• My apartment is only $500 a month, and it's a perfect apartment. I'm serious.
  • The BYU Creamery wasn't out of Graham Canyon ice cream last time I went, therefore, I have the comforting knowledge that there it is, deliciously waiting for me in the freezer, at any given moment.
  • I'm working on the most personally difficult role  I've ever had (Aldonza in Man of La Mancha) and it's zapping my soul energy, fraying my nearly non-existent nerves, and it's really, really, rewarding.
  • I'm really good at distracting myself. I find teeny, unnecessary tasks extremely fulfilling and can spend the whole day doing them: copiously dusting my blinds, color coordinating my bookshelf, looking at every green colored item on Modcloth.
With that nice little list compiled, here's the other thing about my life:
I CANNOT, without exception, concentrate on anything academic right now. 
Big deal, Anna! It's Summer! You don't even have a job! Right? WRONG.
I'm not new to the whole being a student thing. Actually, I haven't stopped being a student for the last twenty years. Straight.

And yet... here, so near the finish line, My brain has turned into an Alex Mack puddle (without the benefit of having its own TV show), my motivation has dried up, and my ambition has retired to a nice Senior Center in Orlando or something.

I am entirely finished with my graduate school coursework, with the pathetic exception of a final exam (don't be fooled by the innocent title-- it's actually a twenty-page essay exam) and a paper (likewise-- don't be fooled) for a class last semester, for which I had to receive an Incomplete grade from an undeservedly magnanimous professor because my brain was starting the liquification process at the time. Oh, and I couldn't get out of bed, except to drag myself to my Les Mis performances, have a couple diet cokes, and then crawl back to bed. For a few months or something. But that's all over! Now that Incomplete work is all due, um, today.

And besides those little things, which feel huge but are, actually relatively small, all I have left is my thesis:
Look at him, all graduated. It makes me sick. JK.
But really, though.
Write it. Defend it. BOOM-- I'm a Master! Everyone else in my program is doing it! But here I am, on my sixth diet coke in the last couple days, puzzling over how to click on the file and open it. Let alone fill it up with words.

Here's what I just texted Jacob:
"...But my soul is cracked! My motivation is malfunctioning. I've lost all my student skills. I am a walrus."
Yeah, I'm not sure what that means either.

Any suggestions, besides Adderall? Because I can literally accomplish nothing all day, and feel totally occupied. 

Hold on, I have to go organize my nail clippers.

Thursday, June 5, 2014


I'm past overdue 
in thanking the world
for the overwhelmingly empathetic and generous response to my last post, "Mother".

I had little thought in writing down my feelings about miscarriage and motherhood other than to hopefully make some sense of it. But the grace and openness that flooded me in return was... humbling, to say the least. There are so many truly good people out there, and, if you're reading this, you're probably one of them. 
So thank you.

Thank you for the blog comments and Facebook comments and for sharing the post with others who could relate or who wanted to be able to.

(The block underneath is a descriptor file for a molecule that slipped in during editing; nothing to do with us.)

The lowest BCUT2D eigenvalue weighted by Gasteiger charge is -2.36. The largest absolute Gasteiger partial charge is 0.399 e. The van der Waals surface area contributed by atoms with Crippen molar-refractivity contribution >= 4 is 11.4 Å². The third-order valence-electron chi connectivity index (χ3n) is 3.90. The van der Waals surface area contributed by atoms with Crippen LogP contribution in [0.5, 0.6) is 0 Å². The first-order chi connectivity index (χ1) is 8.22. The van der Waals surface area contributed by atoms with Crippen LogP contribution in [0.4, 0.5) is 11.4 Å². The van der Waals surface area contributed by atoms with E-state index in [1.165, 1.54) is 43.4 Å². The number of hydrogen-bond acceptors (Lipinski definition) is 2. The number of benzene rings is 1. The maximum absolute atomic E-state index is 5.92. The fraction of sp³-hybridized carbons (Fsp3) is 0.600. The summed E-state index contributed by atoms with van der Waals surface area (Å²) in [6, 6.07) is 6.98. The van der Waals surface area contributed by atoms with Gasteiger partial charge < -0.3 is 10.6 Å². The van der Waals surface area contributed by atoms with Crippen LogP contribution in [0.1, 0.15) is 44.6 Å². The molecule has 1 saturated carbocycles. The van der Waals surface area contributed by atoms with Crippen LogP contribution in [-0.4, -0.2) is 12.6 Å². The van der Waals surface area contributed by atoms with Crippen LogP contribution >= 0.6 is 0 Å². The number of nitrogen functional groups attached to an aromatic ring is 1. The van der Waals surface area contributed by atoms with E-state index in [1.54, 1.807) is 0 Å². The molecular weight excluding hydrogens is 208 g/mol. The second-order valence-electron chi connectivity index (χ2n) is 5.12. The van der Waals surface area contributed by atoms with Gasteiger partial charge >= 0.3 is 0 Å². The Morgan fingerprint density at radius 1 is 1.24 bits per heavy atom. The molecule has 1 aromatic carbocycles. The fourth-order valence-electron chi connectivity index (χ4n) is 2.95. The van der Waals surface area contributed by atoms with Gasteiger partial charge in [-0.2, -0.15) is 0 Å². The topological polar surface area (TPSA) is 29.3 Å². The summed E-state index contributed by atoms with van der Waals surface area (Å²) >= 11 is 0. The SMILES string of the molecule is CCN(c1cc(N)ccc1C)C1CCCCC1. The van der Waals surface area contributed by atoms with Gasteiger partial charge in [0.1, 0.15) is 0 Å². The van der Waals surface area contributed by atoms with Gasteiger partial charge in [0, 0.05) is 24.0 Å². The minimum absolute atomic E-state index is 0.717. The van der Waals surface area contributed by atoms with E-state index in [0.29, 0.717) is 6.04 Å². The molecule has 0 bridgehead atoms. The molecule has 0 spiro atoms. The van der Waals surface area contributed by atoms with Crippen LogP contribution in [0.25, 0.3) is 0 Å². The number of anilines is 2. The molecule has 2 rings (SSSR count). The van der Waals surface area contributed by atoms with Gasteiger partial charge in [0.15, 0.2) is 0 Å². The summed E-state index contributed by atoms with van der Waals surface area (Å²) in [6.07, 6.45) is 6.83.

Thank you for the texts and calls and e-mails and messages and mailed cards and in-person hand squeezes.
Thank you for opening up and telling me of past and present pain.
Thank you for telling me about tragedies much more tragic than mine.

Thank you for being vulnerable and, simply, being kind.
I can't thank you enough or express with these meaningless syllables what it means to me, so thank you.

Today I was up and at my office before nine. This never happens because, lately, getting out of bed is a four hour or so process. But this morning I did it! And whether it's healthy or just a little sad, I felt pretty accomplished.

And here's the part I want to tell you. Today is my very first time being at my desk early in the morning, and I have to wear sunglasses-- even with the blinds down-- because of the angle of my window and the power of the sunlight. 
It’s kind of beautiful.

Wednesday, May 7, 2014

Mother (or, finally writing about my miscarriage five months later)

December, 2013
"I think I might be having a miscarriage. I have many feelings:
-fear, that it will hurt; that I killed my child somehow.
-guilt, that at first I thought of this possibility as a kind of possible 'solution'- that maybe, somewhere, I even hoped for it a little.
-guilt guilt guilt. What did I do wrong!? I went off my medication cold turkey. I've been sleeping a lot. Haven't missed a single pre-natal.
And yet, it may be nothing to worry about... just the waiting is terrifying..."

As Mother's Day fast approaches and I start to feel sorry for myself-- because, if circumstances were different, I would be very close to being a mother right now-- and I stop feeling happy for so many friends and relatives who have brand new little ones or are about to, I figure it's time to finally release into the blogosphere some of the pain and beauty and grace and agony I've experienced recently, in relation to becoming--and being-- a mother.

Yes, I had a miscarriage, and yes, it sucked, and yes, it was the ugliest and most emotionally painful experience of my life. To go from having so much hope and joy and expectation for the Little Bean inside of me, and then so quickly and so gruesomely to lose it all: to give birth to death; to be haunted by the guilt and the relief and the "what did I do wrong?"s and the incessant, constant, brutal re-livings of the most unceremonious burial imaginable for my first born-- an insultingly impersonal flush down the toilet... well, that was my purgatory for a long while.